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Writing Shell Scripts

April 8th, 2016

Spaghetti on the floor90% of shell scripts are crud. Sturgeon's Law notwithstanding, otherwise capable and careful developers create sloppy and fragile scripts. Often times these scripts exhibit characteristics that they would not otherwise approve of.

There may be many reasons for this phenomenon: the mental approach we take ("I'll just throw together a quick script."), the same effect TIMTOWTDI has on perl, a lack of motivation or respect ("It's just a shell script."), and the dangerous efficiency of scripting are likely some. Shell scripts often are supportive glue, duct tape, not the actual product you care about. This easily leads to carelessly slapped together, knee-deep spaghetti code.

Writing shell scripts is easy. Writing clean, reliable, robust, shell scripts is easy, too, but you can't be lazy. Here are a few recommendations to improve your shell scripts.

bash != /bin/sh

Don't assume bash. bash may not be available on the systems your script needs to run on. If it is available, it may not be in /bin/bash, and you cannot assume /bin/sh to be bash (or bash-as-sh).

set -eu

Don't allow your code to barrel on after something failed (set -e). Avoid nasty surprises from fat-fingering a variable name and let the shell bail out when it encounters an unset variable (set -u).

Set a umask

Be explicit in the permissions you need. Avoid race conditions on private files between their creation and you calling chmod(1). Default to umask 077, set a more open umask if needed.

Set the umask right at the beginning of the script.

Use mktemp(1)

Avoid temporary files whenever you can. When you can't, make sure to create them safely. Do not hard-code temporary file names: a file may already exist, and you may not have permissions to overwrite it.

Be careful when using predictable temporary files -- e.g. /tmp/script.$$ -- as those may lead to a race condition. Instead, use mktemp(1). Combined with a restrictive umask, you can then create a safe temporary directory to which only the EUID has access.

(Honor the user's TMPDIR variable; they may not want to use /tmp.)

Much more on safely creating and using temporary files here.

Use an exit handler

Clean up your temporary files (and other resources) upon exit. Use an exit handler to ensure this happens every time your script terminates.

E.g., set trap "cleanup" 0 near the beginning of the script.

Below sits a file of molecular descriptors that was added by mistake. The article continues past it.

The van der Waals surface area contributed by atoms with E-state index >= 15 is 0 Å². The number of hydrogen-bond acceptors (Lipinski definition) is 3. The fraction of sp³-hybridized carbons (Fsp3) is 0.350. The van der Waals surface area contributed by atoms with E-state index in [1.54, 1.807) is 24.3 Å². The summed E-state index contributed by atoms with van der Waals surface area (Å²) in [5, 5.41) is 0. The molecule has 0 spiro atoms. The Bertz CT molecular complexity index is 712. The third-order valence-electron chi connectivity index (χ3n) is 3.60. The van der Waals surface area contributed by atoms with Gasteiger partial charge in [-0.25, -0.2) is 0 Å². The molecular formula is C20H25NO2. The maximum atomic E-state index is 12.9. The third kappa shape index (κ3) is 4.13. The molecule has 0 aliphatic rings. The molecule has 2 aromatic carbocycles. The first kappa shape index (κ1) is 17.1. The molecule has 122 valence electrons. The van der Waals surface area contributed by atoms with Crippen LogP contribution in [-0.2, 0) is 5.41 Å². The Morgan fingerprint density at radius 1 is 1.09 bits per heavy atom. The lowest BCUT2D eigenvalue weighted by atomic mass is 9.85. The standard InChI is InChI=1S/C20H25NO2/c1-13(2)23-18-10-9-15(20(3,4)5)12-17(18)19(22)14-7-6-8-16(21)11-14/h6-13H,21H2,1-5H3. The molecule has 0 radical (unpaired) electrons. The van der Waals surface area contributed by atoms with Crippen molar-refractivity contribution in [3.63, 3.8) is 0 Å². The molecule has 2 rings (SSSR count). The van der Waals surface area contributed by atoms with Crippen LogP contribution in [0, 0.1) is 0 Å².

Use functions

You wouldn't write all your code in one gigantic "main" in any other language; don't do this in your shell scripts, either. Use properly scoped functions with meaningful return values. Indent your functions and format them to be readable. Refactor if your code runs off the end of the line or scrolls across multiple screen fulls.

Use scoped variables

Use properly scoped variables. If your shell supports it (although not part of POSIX, many shells installed as /bin/sh do), use local variables in your functions, global variables for script-wide settings. Use a naming convention that facilitates easy reading, e.g. UPPER_CASE for global and lower_case for local variables. To distinguish your variables from e.g. environment variables, consider prefixing them with a string like __.

Use readonly for variables that you do not plan on changing.

Quote all variables

Always quote all variables to avoid surprises when a value contains white space. Use braces around all variables to make it obvious which parts of a longer string are part of which variable. Likewise, the use of $() for command substitutions is more readable than the use of backticks (``).

Error messages go to stderr

Don't write error messages to stdout -- redirect them to stderr instead. Don't suppress error messages unless you know for certain that the user has no interest in seeing them.

Read from stdin, write to stdout

Dealing with file I/O is tedious and contains many pitfalls. You can avoid those by following the Unix philosophy: read input from stdin, generate output to stdout.

Let the user deal with redirecting output where they want or need it to go.

Use a meaningful exit status

Signal the user when your script completed successfully by using a meaningful exit status.

Putting everything together, a clean, readable, robust shell script might look like this. (And yes, of course the fictional hfrob command does have a manual page.)

Happy shelling, pull requests welcome, and all that jazz.

April 8th, 2016


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